...NED HOMFELD, FOUNDER AND CHAIRMAN OF THE BOARD Behind Spirit Airlines remarkable growth and success is the creativity, entrepreneurial Spirit and drive of Spirit's Founder and Chairman of the Board, Mr. Ned Homfeld.
A visionary who possesses the uncanny ability to not only recognize opportunity when it presents itself, but to capitalize upon it as well.
A budding young Naval Architecture student with aspirations of designing America's Cup Yachts, Homfeld
dropped the idea, and opted to start his
own surface transportation company known as Ground Air Transfer.A delivery service that specialized in handling critically needed parts for the automotive industry.Seeing opportunity, Homfeld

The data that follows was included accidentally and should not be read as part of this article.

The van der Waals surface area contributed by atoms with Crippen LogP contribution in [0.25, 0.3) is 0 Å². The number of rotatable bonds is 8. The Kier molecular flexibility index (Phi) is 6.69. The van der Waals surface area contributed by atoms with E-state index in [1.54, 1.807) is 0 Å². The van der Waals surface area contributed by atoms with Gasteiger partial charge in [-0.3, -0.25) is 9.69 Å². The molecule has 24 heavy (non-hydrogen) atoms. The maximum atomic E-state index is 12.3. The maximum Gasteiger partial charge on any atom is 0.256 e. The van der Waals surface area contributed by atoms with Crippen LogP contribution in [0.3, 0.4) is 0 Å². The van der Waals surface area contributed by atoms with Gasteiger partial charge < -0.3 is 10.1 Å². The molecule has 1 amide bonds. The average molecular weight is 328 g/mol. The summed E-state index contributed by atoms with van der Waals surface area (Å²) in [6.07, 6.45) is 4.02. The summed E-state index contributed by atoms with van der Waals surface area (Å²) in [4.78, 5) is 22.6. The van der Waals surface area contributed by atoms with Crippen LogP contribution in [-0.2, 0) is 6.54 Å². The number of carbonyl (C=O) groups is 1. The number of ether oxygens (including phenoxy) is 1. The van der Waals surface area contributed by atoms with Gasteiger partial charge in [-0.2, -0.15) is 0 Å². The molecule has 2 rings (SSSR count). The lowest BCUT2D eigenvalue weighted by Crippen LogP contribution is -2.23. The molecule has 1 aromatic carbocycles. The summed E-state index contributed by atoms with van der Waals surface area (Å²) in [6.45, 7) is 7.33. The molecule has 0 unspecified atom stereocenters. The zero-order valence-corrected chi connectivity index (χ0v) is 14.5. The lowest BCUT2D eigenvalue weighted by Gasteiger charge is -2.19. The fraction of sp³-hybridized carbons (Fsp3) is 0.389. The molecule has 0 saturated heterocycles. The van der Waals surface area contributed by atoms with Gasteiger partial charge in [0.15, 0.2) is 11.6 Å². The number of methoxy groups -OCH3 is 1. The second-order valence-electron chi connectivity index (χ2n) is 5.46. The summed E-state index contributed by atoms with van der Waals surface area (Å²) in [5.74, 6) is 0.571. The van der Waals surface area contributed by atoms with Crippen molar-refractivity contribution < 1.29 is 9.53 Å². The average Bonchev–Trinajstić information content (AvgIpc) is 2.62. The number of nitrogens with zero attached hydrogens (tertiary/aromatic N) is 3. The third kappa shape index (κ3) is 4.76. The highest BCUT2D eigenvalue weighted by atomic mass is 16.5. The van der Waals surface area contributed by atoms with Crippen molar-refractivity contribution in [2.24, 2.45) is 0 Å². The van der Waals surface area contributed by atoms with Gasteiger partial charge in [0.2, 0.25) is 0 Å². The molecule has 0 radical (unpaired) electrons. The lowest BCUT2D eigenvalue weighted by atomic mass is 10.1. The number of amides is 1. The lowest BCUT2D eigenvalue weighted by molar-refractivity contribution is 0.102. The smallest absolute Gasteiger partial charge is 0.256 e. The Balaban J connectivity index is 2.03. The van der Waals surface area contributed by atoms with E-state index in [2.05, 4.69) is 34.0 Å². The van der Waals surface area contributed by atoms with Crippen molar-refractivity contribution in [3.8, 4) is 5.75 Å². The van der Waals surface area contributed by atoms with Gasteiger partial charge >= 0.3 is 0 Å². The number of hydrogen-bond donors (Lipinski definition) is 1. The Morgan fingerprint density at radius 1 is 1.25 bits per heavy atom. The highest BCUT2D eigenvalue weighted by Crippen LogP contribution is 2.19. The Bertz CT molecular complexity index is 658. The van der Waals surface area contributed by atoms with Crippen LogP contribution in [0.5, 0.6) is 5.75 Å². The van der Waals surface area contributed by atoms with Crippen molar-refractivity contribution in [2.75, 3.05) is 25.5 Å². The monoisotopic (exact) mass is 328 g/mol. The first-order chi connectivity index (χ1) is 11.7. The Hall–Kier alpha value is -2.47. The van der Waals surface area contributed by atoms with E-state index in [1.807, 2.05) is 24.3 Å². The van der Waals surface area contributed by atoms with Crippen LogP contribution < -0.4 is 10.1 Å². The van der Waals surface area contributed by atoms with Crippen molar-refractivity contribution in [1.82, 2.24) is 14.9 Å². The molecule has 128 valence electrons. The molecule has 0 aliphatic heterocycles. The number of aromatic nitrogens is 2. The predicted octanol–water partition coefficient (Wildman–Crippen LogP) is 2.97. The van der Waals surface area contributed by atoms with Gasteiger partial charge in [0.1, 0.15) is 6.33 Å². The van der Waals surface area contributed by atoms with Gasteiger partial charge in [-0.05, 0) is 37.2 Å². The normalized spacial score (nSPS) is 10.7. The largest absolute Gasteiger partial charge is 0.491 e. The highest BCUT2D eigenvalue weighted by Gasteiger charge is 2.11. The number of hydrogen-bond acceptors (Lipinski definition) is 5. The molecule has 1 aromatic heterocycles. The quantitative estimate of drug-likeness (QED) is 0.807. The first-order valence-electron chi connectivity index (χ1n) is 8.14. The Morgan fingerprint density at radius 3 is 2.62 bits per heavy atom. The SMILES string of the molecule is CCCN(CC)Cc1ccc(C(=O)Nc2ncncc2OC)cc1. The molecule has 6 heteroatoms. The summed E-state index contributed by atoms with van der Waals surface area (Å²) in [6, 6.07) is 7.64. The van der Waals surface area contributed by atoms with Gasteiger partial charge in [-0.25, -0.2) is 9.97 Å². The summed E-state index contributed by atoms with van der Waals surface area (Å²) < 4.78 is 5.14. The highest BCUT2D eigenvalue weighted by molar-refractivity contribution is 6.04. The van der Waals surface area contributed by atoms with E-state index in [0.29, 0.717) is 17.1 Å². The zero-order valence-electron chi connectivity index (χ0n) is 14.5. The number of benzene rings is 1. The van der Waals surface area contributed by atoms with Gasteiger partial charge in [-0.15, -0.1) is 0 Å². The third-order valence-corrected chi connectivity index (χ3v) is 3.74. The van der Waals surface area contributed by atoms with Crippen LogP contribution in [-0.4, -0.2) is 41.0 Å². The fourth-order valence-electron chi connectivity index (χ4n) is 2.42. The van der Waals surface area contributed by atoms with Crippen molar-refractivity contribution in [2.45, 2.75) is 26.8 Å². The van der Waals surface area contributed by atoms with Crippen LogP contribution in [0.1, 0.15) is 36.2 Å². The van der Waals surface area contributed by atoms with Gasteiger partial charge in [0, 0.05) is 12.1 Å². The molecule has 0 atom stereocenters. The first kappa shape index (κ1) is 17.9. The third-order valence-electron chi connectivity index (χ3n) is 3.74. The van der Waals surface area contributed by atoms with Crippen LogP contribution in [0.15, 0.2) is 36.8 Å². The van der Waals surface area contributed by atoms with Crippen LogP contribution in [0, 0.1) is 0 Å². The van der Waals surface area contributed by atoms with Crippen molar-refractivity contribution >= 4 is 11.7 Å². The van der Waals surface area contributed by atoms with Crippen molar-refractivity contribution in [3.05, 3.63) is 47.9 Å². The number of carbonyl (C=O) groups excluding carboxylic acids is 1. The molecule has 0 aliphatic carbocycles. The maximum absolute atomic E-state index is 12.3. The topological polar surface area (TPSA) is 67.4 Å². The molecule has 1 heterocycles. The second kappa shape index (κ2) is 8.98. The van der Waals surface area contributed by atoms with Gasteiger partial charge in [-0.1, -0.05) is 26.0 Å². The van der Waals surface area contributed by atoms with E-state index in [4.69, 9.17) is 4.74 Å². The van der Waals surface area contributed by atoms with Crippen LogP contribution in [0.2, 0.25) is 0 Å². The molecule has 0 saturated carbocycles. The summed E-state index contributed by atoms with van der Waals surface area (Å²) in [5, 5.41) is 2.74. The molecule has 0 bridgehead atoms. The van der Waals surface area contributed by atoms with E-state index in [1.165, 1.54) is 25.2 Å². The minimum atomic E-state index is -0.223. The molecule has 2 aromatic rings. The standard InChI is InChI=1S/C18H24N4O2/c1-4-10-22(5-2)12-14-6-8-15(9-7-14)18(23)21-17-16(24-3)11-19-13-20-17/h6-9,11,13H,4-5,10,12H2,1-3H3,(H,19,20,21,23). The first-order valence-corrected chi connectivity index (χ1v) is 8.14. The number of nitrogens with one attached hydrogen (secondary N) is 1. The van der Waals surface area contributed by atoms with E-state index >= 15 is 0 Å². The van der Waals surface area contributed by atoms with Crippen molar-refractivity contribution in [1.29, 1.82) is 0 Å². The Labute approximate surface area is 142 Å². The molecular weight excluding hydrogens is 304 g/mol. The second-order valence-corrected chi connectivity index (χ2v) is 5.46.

young company and began purchasing cargo transportation accounts receivable from other trucking companies as well as commuter airlines.
In 1983 Homfeld
was asked to help finance a company seeking to expand its air charter operations into Atlantic City where casino owners were eager for more customers.After meeting one of the casinos, Homfeld
once again saw the opportunity and decided to offer charter flights himself.Charter One, Homfeld's first foray into the airline industry was born, utilizing chartered aircraft form several carriers.
In 1990, Charter One was faced with the inability to find reliable charter carriers with smaller aircraft to serve smaller cities.Homfeld
, dedicated to developing Charter One's
ability to control it's own destiny, decided to acquire his
own aircraft and see certification as an air carrier form the Federal Aviation Administration